A Remarkable Garden – Chateau Val Joanis

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Château Val Joanis is a winery located in the Vaucluse Department of France, in the region of Provence-Alps-Cotes d’Azur. The wines it produces are classified Cotes du Luberon and the gardens of the winery are listed by the Committee of Parks and Gardens of the French Ministry of Culture as one of the Remarkable Gardens of France. Producing wines since Roman times, today the estate is owned by the Roozen family, who are continually striving to produce delicious wine, whilst protecting their environment. A beautiful estate of 400 hectares, the 186 hectares of vineyard spread over the hills at altitudes ranging from 280m to 499m, the site of the famous plot ‘Les Griottes’. If you are in Provence do visit this beautiful estate, admire the wonderful gardens, and try its splendid wines!

 

5_1Our personal favorites are the Chateau Val Joanis ‘Tradition’ Rouge 2016, a well structured and balanced wine, supple and round with a deep purple colour. A slightly spiced wine with notes of blackcurrant and red berries. Offers a juicy core of dark licorice, plum and blackberry coulis flavours, maintaining good focus and tension through the finish. Syrah and Grenache. €19.95

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And the Stunning Chateau Val Joanis ‘Joséphine Rosé 2017 made with a selection of best juices, the cuvée Joséphine is aged on lees for some months. The result is a charming, fruity and elegant rosé. Perfumed notes of raspberry and red currant are juxtaposed by bramble and crushed stone on the nose of this elegant rosé. It’s irresistibly juicy—full of red berry and cherry flavors yet revitalizing and fresh, with a cooling salt- and mineral-laced finish. €23.95

 

You can check out our full range of wines from Chateau Val Joanis here

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2017 Wine Harvest, a difficult year.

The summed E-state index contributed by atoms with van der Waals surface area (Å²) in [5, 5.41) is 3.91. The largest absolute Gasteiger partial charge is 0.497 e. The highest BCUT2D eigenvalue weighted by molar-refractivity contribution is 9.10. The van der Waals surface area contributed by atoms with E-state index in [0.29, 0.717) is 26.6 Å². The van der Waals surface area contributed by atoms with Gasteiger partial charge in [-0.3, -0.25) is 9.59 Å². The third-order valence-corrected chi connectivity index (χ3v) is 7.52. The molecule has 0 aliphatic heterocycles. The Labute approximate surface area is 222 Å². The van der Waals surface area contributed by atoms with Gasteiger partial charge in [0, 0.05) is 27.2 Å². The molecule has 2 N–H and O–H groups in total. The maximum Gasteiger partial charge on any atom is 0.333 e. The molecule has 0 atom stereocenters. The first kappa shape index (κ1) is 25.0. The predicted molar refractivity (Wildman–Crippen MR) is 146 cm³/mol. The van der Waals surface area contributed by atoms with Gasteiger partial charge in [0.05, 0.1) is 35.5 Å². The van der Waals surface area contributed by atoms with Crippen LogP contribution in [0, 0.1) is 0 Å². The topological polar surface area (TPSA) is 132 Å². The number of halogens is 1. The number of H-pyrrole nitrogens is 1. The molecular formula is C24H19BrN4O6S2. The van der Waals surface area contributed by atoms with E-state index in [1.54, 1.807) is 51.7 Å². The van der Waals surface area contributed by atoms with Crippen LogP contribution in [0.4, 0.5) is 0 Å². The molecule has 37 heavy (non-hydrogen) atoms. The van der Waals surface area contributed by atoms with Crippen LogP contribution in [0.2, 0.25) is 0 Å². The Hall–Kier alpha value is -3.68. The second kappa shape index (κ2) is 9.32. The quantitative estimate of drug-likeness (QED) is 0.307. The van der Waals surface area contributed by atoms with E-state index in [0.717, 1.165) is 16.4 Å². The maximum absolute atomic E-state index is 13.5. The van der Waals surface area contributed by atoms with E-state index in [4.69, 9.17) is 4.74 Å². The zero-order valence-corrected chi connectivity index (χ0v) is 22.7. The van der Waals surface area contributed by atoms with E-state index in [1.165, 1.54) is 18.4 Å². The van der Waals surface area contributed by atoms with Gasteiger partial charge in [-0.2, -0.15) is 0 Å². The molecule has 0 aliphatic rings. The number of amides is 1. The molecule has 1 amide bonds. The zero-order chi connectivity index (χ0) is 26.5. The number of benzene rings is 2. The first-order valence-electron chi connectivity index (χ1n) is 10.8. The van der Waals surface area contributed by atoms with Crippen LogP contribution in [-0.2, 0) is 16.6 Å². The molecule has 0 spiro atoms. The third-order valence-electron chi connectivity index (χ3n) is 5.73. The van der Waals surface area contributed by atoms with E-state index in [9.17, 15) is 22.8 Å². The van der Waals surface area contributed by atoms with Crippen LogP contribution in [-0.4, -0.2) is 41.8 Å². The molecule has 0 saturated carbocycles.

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Healthy chardonnay grapes, left, and sunburned ones. Photographer: Elin McCoy/Bloomberg

January is as good a time as ever to deliver bad news, and many European countries are taking time adding up the tallies of the previous year’s grape harvest and reporting yield’s down as much as 25%. Adverse climatic conditions in 2017, including heavy hailstorms and hard frosts in the spring as well as drought in the summer, caused considerable damage to vineyards all over Europe. The result, most of the wine-growing regions in Europe are had a very low harvest for 2017.

Italian wine body Assoenologi estimated that Italy would see one of its smallest wine harvests for 60 years in 2017, down by 25% on last year, that’s a reduction of roughly 5.5 billion bottles. Things are not much better in France where they have had the worst harvest since 1945, according to France AgriMer, an agency that works with both the industry and government. Wine production to fall by 18% on 2016 after spring frosts ravage vines, but hot summer could deliver top vintages – meaning price increases across the board for low yields but higher quality fruit.

The outlook in Europe’s other large producer is not much better with Spain’s output dropping down 20% from 2016, and in Germany the estimated vintage is down 12%. All in all 2017 proved to be a difficult year in Europe.

Despite wild fires in both California and Oregon the north American harvest is likely to be similar to last year. South Africa saw very small increases in yields, about 1.4%.  In South America, both sides of the Andes were affected to varying degrees by the shift from the wetter El Niño  weather system to the drier conditions associated with La Niña weather system. In Mendoza, Argentina yields were down about 30 percent compared to normal. And in Chile yields were down about 22% due to drought and forest fires. New Zealand also experienced a drop in yeilds by about 9%. Philip Gregan, CEO of New Zealand winegrowers, attributed the smaller harvest of 2017 to wet weather over the summer season. Australia was the only country to undergo modest yield increases at roughly 5% despite a tricky vintage.

The conclusion is that unfortunately the price of your favourite wines will probably increase this year a wineries increase excellar prices to try to cover lower quantities produced.